We join the survivors of Parkland—and those of every other senseless school shooting—in insisting that students never hear shots fired in schools again. Teachers, school leaders, district leaders, foundation presidents, college and university presidents, and anyone else who cares about our nation’s children: Call your federal and state representatives and demand Connecticut-style gun laws today. Call again next week and every week after that until they pass sensible laws.
Let’s be grown-ups. Our brave students’ lives depend on it. #NeverAgain.
Robert Runcie is the superintendent in Broward County Public Schools, Broward County, Fla.
Emily Bloomfield is the chief executive officer and co-founder Monument Academy Public Charter School in Washington, D.C.
Constance Brewer is the president of the Noble Network of Charter Schools in Chicago.
David Castillo is the executive director of Oakland Charters in Oakland, Calif.
Jonas Chartock is the chief executive officer of Leading Educators in New Orleans.
Christian Dallavis is the senior director of Leadership Programs Alliance for Catholic Education, University of Notre Dame in South Bend, Ind.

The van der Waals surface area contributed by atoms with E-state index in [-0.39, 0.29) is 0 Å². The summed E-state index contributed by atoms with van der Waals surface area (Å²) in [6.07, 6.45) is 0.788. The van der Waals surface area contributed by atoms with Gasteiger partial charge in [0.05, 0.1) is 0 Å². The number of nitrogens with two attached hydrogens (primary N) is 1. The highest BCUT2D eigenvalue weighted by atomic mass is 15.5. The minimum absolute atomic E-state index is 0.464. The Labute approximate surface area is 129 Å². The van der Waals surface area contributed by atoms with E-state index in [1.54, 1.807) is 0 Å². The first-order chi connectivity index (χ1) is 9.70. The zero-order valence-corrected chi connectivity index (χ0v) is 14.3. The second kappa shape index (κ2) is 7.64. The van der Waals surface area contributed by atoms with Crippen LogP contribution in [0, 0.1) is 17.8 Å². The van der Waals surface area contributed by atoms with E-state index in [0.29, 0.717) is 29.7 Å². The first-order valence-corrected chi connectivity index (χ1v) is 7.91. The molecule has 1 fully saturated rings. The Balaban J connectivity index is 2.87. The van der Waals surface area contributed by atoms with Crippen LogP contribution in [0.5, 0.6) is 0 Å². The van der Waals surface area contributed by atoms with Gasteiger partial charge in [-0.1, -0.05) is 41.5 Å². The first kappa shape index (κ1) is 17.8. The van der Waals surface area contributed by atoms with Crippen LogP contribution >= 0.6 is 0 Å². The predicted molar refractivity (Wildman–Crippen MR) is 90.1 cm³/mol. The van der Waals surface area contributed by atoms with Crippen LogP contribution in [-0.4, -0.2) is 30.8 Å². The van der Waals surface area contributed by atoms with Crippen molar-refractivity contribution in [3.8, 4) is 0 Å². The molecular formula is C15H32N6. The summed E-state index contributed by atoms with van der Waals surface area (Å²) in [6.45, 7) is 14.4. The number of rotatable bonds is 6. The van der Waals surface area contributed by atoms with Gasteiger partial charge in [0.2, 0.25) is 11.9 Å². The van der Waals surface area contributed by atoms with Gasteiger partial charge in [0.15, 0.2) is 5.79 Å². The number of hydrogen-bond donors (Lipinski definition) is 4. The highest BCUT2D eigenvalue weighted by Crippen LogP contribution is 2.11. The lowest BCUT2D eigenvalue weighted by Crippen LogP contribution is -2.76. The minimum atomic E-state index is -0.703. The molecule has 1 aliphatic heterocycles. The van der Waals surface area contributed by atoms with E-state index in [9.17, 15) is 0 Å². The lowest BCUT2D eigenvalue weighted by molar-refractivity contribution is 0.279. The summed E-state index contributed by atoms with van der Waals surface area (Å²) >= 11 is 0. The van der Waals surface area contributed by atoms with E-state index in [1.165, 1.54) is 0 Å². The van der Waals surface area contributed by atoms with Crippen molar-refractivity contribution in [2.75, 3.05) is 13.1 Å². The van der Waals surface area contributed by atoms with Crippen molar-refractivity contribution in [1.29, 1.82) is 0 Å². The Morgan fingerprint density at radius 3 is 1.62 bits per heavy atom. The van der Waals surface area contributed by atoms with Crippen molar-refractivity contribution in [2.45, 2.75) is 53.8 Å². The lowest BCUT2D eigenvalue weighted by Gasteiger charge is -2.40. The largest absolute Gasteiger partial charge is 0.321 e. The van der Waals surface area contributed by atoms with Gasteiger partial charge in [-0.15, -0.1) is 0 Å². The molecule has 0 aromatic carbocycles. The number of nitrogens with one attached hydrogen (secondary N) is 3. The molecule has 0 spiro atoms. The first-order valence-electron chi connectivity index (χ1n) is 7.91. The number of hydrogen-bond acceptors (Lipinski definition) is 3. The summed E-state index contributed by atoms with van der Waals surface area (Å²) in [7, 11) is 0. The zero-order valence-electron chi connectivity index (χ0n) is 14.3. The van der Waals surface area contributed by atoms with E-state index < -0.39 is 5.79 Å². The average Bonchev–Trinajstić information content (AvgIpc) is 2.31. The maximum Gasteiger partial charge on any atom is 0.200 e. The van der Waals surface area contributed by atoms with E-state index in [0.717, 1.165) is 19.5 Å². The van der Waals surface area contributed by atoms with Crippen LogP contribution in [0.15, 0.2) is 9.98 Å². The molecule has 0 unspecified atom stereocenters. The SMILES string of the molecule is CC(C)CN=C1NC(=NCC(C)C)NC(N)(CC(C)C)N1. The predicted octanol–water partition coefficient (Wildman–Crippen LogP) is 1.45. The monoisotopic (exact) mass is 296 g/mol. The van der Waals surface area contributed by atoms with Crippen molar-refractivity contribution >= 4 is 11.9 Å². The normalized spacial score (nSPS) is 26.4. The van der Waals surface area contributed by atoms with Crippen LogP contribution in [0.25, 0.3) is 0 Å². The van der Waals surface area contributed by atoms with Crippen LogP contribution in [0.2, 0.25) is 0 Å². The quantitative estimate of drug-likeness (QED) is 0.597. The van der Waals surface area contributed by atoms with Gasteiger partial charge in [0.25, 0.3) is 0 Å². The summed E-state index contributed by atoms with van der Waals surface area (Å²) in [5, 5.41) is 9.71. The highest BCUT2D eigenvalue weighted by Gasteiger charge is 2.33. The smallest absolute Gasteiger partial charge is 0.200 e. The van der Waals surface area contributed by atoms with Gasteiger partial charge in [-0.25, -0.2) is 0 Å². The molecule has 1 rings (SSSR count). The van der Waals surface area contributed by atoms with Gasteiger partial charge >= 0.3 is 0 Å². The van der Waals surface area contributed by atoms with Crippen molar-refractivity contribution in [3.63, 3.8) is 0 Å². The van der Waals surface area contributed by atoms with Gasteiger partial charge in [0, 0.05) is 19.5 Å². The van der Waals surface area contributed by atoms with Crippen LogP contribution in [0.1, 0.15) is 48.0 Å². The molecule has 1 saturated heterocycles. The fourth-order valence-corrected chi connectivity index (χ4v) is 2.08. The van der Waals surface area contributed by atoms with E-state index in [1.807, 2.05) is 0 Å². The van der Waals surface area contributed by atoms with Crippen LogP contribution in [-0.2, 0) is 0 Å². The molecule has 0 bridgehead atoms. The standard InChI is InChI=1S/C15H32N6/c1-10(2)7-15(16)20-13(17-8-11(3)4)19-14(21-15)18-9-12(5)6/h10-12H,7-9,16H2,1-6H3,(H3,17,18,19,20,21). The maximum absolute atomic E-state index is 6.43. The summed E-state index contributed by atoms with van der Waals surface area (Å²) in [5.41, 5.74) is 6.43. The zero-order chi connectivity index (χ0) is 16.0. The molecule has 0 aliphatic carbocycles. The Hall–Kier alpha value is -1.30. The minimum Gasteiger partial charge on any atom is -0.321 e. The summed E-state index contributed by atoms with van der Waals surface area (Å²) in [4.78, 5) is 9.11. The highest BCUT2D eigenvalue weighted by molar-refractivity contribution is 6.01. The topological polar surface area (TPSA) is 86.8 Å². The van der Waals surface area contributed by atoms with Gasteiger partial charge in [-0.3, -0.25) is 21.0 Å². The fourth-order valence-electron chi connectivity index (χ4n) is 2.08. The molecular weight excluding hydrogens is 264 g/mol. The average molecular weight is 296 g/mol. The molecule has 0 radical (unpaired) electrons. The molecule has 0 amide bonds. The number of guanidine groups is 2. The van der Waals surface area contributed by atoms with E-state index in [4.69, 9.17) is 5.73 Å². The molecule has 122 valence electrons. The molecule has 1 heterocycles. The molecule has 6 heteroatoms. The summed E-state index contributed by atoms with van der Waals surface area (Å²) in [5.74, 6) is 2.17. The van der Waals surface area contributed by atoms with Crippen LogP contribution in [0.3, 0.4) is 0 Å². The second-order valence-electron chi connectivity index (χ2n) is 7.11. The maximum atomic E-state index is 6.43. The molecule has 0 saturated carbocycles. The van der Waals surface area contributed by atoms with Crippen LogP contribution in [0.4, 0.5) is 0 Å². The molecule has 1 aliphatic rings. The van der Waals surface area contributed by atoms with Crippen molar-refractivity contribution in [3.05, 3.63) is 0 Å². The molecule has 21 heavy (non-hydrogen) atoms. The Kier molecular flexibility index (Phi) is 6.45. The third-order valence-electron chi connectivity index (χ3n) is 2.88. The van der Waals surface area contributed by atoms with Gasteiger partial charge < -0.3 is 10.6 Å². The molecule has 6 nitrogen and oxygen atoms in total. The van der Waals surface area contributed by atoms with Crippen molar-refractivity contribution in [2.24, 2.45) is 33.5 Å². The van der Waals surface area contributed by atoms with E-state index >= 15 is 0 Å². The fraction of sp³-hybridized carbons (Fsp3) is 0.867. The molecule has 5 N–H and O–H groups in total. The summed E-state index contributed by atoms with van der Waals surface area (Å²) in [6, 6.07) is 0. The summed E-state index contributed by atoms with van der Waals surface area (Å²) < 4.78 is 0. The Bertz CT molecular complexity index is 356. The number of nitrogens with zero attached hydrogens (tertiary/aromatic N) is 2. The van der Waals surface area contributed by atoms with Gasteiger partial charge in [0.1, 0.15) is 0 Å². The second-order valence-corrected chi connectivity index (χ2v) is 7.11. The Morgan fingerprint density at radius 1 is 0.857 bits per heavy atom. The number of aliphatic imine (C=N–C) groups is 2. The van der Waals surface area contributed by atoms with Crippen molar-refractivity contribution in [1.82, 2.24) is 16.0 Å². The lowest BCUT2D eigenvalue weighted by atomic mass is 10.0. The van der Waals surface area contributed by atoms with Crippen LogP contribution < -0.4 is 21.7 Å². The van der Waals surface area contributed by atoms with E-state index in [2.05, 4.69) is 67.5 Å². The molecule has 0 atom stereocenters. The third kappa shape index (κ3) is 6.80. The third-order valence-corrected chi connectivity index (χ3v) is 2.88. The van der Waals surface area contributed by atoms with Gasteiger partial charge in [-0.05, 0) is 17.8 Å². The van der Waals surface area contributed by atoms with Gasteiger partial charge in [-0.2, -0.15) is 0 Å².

Colleen Dippel is the founder and executive director Families Empowered in Houston, Texas.
Nathaniel Easley is the CEO of the Denver Scholarship Foundation in Denver, Colo.
Donald Kamentz lives in Philadelphia, Pa.
Andy Kopplin lives in New Orleans, La.
Anita Landecker is the executive director of ExED in Los Angeles.
Allison Leslie is the area superintendent for Aspire Public Schools in Memphis, Tenn.
Frances Messano is the managing partner of NewSchools Venture Fund in Oakland, Calif.
Mike Miles is the CEO of Third Future Schools in Colorado Springs, Colo.
Trevor Packer lives in New York, N.Y.
Karega Rausch lives in Indianapolis, Ind.
Raymon Rouhanifard is the superintendent of the Camden City School District in Camden, N.J.
Shalinee Sharma is the chief executive officer and co-founder of Zearn in New York, N.Y.
Michéle Solá is the director of the Manhattan Country School in New York, N.Y.
Greg Sommers lives in Seattle, Wash.
Vallay Varro lives in Boyds, Md.
Janna Wagner is the co-founder and chief learning officer of All Our Kin, Inc. in New Haven, Conn.
Melissa Zaikos is the founder, chief executive officer and principal of Intrinsic Schools in Chicago, Ill.
The signatories above are Pahara and Aspen Institutes’ Fall 2017 Education Fellows.